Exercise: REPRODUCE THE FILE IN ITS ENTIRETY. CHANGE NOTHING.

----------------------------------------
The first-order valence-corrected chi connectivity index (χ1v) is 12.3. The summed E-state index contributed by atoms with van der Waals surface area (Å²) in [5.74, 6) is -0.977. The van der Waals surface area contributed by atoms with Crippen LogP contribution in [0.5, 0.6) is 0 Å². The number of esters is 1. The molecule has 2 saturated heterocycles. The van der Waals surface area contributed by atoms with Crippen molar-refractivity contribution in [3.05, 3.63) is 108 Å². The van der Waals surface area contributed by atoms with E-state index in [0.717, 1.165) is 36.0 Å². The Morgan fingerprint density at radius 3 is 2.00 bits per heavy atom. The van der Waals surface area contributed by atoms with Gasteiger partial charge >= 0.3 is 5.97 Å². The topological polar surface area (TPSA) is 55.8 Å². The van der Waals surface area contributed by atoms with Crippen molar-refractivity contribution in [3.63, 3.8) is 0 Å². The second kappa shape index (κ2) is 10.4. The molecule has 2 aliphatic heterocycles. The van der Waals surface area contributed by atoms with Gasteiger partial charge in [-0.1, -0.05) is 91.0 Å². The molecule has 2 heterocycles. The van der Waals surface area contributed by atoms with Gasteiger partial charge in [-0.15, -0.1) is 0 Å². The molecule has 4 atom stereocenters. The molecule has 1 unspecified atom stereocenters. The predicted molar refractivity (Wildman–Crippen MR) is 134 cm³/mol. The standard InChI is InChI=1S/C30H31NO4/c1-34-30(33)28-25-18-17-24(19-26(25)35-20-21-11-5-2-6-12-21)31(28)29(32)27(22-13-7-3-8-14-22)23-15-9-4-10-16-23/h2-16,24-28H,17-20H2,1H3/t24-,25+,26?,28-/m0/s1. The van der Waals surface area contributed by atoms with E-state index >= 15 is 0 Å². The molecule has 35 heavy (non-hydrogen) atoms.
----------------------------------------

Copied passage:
The first-order valence-corrected chi connectivity index (χ1v) is 12.3. The summed E-state index contributed by atoms with van der Waals surface area (Å²) in [5.74, 6) is -0.977. The van der Waals surface area contributed by atoms with Crippen LogP contribution in [0.5, 0.6) is 0 Å². The number of esters is 1. The molecule has 2 saturated heterocycles. The van der Waals surface area contributed by atoms with Crippen molar-refractivity contribution in [3.05, 3.63) is 108 Å². The van der Waals surface area contributed by atoms with E-state index in [0.717, 1.165) is 36.0 Å². The Morgan fingerprint density at radius 3 is 2.00 bits per heavy atom. The van der Waals surface area contributed by atoms with Gasteiger partial charge >= 0.3 is 5.97 Å². The topological polar surface area (TPSA) is 55.8 Å². The van der Waals surface area contributed by atoms with Crippen molar-refractivity contribution in [3.63, 3.8) is 0 Å². The second kappa shape index (κ2) is 10.4. The molecule has 2 aliphatic heterocycles. The van der Waals surface area contributed by atoms with Gasteiger partial charge in [-0.1, -0.05) is 91.0 Å². The molecule has 2 heterocycles. The van der Waals surface area contributed by atoms with Gasteiger partial charge in [-0.15, -0.1) is 0 Å². The molecule has 4 atom stereocenters. The molecule has 1 unspecified atom stereocenters. The predicted molar refractivity (Wildman–Crippen MR) is 134 cm³/mol. The standard InChI is InChI=1S/C30H31NO4/c1-34-30(33)28-25-18-17-24(19-26(25)35-20-21-11-5-2-6-12-21)31(28)29(32)27(22-13-7-3-8-14-22)23-15-9-4-10-16-23/h2-16,24-28H,17-20H2,1H3/t24-,25+,26?,28-/m0/s1. The van der Waals surface area contributed by atoms with E-state index >= 15 is 0 Å². The molecule has 35 heavy (non-hydrogen) atoms.